On our way home

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And we’re off

We were early off the ship on our way home, a 7:30 pick-up. It wasn’t supposed to be like that. When we booked our flights a few months before our visit to France, We flew Singapore airlines between Frankfurt and Brisbane, and Lufthansa between Singapore and Frankfurt and the two flights to and from France. Peter made sure the layovers between flights weren’t too long, roughly three hours, which is bearable. And he selected our seats both ways. Then about two weeks before we were due to fly, Lufthansa cancelled the flight from Marseilles to Frankfurt and we were forced to take a much earlier flight, so we’d be staying at Frankfurt airport for nine hours. Happy days.

We had expected, since we’d done our five days plus of covid isolation, that we’d be going on the coach with all the other passengers going to Marseilles. But the hotel manager (wisely) didn’t mix us with everyone else. We took a taxi (at Uniworld’s expense), zipping along the motorway for about an hour. We were glad we weren’t paying the fare – there wasn’t much change from €300.

We’d been told Marseilles was a “tiny, provincial airport” but I reckon it was busier than Brisbane domestic. We found what passed as the business lounge – an enclosed area on the first floor. We walked past it three times before we realised this was, in fact, the ‘lounge’. It resembled a Donga* for fly in-fly out workers. If you wanted the toilet you had to leave the lounge. We’d hoped to get some breakfast but the offerings were slim. Fortunately, it was a short wait before we went to the flight.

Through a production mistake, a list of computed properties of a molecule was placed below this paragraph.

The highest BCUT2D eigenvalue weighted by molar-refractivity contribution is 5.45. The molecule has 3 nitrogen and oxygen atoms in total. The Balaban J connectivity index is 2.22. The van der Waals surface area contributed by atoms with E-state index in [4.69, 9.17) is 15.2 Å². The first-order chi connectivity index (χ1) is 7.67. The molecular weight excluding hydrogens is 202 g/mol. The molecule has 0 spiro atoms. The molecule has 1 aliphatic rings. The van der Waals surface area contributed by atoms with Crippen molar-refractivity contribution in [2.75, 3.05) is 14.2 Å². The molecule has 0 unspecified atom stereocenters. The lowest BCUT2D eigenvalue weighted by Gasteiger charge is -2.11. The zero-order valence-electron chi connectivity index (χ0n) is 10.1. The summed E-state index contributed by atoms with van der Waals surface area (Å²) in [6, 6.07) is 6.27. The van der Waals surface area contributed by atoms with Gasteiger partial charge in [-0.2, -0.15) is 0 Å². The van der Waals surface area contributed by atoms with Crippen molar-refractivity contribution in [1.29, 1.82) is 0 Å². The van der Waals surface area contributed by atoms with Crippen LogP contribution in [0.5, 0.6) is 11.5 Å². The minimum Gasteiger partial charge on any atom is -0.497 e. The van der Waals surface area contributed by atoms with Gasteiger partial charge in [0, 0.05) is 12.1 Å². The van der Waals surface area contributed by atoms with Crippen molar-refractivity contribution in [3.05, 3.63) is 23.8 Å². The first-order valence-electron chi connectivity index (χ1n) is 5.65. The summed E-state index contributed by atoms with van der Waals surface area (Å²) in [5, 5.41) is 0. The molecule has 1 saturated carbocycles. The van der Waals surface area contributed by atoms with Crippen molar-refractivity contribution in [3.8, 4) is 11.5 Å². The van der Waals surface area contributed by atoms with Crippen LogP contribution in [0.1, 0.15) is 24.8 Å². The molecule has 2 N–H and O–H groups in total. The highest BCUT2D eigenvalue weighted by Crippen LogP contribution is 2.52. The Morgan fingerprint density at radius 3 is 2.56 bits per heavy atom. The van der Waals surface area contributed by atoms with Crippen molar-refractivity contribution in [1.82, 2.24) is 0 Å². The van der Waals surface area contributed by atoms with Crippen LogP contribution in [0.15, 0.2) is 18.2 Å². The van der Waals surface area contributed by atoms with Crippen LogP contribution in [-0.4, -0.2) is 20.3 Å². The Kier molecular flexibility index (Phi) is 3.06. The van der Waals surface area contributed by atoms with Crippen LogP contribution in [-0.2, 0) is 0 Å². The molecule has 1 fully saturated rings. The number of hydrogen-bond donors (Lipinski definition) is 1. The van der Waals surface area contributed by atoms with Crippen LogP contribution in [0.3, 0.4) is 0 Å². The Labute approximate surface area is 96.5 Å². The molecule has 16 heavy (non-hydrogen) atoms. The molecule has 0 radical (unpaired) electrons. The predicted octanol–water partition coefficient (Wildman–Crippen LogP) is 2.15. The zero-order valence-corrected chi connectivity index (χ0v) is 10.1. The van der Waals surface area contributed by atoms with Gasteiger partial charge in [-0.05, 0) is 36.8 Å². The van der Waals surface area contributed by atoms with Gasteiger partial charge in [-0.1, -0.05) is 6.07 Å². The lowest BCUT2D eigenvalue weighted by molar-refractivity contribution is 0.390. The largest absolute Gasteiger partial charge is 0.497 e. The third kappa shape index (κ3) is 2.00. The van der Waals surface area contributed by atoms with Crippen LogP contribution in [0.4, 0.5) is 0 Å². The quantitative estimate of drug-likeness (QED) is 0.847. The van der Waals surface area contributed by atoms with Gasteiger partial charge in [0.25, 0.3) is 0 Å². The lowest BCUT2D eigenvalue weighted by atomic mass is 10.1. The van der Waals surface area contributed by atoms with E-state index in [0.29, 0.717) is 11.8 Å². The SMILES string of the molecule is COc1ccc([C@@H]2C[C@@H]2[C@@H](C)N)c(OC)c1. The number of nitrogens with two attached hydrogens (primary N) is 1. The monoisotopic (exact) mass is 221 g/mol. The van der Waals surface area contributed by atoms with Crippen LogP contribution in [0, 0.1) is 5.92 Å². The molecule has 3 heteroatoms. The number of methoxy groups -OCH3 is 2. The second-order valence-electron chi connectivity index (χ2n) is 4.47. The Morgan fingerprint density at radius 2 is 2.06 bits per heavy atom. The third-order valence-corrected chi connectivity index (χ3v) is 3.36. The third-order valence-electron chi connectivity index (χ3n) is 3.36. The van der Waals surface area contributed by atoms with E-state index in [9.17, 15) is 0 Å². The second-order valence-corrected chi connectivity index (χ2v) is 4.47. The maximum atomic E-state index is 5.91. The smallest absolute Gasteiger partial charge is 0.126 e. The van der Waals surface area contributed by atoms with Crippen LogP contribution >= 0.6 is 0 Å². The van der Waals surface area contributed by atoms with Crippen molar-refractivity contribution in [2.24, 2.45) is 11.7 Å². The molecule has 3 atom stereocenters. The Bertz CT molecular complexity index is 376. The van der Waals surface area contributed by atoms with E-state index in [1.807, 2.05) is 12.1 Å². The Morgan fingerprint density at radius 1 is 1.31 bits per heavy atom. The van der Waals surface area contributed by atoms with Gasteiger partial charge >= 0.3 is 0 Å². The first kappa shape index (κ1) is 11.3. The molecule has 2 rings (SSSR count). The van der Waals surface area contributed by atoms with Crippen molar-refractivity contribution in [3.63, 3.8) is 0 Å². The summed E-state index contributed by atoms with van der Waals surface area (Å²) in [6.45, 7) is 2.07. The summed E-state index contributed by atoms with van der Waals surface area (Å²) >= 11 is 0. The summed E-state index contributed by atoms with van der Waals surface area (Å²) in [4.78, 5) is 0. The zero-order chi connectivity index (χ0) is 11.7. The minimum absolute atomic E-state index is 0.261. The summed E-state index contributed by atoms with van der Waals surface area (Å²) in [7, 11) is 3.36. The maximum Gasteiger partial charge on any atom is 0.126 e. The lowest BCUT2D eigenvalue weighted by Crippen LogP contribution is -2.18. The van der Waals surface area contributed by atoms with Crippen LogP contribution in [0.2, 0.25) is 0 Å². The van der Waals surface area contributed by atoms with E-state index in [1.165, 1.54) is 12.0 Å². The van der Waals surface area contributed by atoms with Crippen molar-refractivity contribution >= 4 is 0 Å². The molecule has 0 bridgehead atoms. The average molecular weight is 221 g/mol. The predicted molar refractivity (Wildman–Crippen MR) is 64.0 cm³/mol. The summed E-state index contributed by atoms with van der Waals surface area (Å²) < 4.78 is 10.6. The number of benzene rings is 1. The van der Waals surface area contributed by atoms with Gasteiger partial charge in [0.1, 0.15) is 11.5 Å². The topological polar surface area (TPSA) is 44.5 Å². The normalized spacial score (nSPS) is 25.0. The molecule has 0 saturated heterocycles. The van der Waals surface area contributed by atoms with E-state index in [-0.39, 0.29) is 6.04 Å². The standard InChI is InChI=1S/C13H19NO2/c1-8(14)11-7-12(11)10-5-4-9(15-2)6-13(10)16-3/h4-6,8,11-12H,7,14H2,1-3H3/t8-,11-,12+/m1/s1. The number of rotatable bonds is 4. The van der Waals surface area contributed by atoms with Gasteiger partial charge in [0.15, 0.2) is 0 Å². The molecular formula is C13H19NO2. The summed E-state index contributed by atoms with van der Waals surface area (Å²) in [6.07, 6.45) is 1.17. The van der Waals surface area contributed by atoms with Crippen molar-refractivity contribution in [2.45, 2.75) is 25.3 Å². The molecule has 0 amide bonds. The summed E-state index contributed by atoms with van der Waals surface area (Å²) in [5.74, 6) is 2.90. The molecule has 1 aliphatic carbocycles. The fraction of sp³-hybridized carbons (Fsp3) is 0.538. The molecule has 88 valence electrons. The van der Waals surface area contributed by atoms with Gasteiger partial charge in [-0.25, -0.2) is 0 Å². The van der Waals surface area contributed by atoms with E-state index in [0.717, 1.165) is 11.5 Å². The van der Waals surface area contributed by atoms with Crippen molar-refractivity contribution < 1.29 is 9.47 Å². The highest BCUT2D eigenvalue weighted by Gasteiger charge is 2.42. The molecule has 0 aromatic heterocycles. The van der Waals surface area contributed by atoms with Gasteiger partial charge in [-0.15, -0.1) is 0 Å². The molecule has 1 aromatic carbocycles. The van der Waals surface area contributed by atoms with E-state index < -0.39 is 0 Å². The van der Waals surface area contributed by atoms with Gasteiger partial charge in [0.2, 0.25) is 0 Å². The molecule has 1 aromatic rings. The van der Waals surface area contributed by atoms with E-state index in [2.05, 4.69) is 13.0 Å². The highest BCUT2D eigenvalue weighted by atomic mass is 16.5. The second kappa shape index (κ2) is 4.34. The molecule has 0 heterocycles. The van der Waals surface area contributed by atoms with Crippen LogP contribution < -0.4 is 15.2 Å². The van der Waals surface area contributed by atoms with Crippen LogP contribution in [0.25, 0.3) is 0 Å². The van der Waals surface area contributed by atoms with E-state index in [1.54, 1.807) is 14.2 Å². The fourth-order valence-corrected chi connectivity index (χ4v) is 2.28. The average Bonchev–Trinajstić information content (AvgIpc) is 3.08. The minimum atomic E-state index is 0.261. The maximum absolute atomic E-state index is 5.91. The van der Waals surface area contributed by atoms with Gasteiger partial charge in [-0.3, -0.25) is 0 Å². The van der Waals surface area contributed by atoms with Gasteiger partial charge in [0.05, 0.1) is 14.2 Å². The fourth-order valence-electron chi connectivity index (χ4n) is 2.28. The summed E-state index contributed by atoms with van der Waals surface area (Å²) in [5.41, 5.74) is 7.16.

A lot of Frankfurt domestic traffic terminates at a hard stand; that is, a point on the tarmac where you climb down the stairs and board a bus which takes you to the terminal. So, here we were at one of my most unfavourite airports in the world. We found the business lounge and looked for a good spot to camp for nine hours. It’s beyond me why seats in places like this are always variations on boxes. No lumbar support, and the seat too long for short people. Yes, I’m whinging. That nine hours passed very slowly.

The women’s European Football Cup was on TV. There were at least six screens in this lounge but the football was shown on only one, despite the considerable crowd gathered there. We knew when the Germans scored an equaliser from the chorus of “JA!!!” from the watchers. We were pleased England won.

During our time in the lounge I scribbled some notes. Here it is, verbatim.

“We were supposed to have a three hour layover but LH changed the flight and we were stuck in FRA fucking airport for nine hours. We found the lounge but if it isn’t a noisy kindergarten it’s people talking hands-free on mobile phones. And don’t let’s talk about the “helpful” service people. LH will not be flown again!”

I’m sure it’s hard to travel with small children but quite a few parents simply let their offspring run riot. It’s a bit like going to a restaurant. Take your kids if you must, but they’re YOUR problem, not ours.